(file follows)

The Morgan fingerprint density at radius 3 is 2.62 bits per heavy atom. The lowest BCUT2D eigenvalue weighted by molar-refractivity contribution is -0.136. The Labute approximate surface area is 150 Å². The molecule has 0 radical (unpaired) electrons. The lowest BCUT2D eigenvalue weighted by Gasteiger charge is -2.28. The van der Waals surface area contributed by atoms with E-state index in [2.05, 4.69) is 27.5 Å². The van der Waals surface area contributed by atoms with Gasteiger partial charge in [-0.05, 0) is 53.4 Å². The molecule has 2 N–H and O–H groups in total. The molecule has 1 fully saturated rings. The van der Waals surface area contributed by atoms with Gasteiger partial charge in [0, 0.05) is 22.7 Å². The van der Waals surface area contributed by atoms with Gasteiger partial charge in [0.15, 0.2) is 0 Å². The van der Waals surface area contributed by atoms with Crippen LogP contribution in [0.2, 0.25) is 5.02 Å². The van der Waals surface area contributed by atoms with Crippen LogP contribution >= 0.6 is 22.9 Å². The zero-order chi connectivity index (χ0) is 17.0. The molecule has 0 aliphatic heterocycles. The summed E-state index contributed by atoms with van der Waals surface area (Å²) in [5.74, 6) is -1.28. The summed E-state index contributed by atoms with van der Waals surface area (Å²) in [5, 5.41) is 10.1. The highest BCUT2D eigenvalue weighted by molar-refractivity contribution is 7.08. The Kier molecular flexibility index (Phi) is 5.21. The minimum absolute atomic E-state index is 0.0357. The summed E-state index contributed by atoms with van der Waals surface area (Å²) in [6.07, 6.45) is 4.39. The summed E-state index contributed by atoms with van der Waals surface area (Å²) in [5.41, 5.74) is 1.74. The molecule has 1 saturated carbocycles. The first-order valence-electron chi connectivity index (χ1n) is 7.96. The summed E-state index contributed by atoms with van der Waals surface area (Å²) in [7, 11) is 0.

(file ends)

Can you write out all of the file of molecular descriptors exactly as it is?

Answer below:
The Morgan fingerprint density at radius 3 is 2.62 bits per heavy atom. The lowest BCUT2D eigenvalue weighted by molar-refractivity contribution is -0.136. The Labute approximate surface area is 150 Å². The molecule has 0 radical (unpaired) electrons. The lowest BCUT2D eigenvalue weighted by Gasteiger charge is -2.28. The van der Waals surface area contributed by atoms with E-state index in [2.05, 4.69) is 27.5 Å². The van der Waals surface area contributed by atoms with Gasteiger partial charge in [-0.05, 0) is 53.4 Å². The molecule has 2 N–H and O–H groups in total. The molecule has 1 fully saturated rings. The van der Waals surface area contributed by atoms with Gasteiger partial charge in [0, 0.05) is 22.7 Å². The van der Waals surface area contributed by atoms with Gasteiger partial charge in [0.15, 0.2) is 0 Å². The van der Waals surface area contributed by atoms with Crippen LogP contribution in [0.2, 0.25) is 5.02 Å². The van der Waals surface area contributed by atoms with Crippen LogP contribution >= 0.6 is 22.9 Å². The zero-order chi connectivity index (χ0) is 17.0. The molecule has 0 aliphatic heterocycles. The summed E-state index contributed by atoms with van der Waals surface area (Å²) in [5.74, 6) is -1.28. The summed E-state index contributed by atoms with van der Waals surface area (Å²) in [5, 5.41) is 10.1. The highest BCUT2D eigenvalue weighted by molar-refractivity contribution is 7.08. The Kier molecular flexibility index (Phi) is 5.21. The minimum absolute atomic E-state index is 0.0357. The summed E-state index contributed by atoms with van der Waals surface area (Å²) in [6.07, 6.45) is 4.39. The summed E-state index contributed by atoms with van der Waals surface area (Å²) in [5.41, 5.74) is 1.74. The molecule has 1 saturated carbocycles. The first-order valence-electron chi connectivity index (χ1n) is 7.96. The summed E-state index contributed by atoms with van der Waals surface area (Å²) in [7, 11) is 0.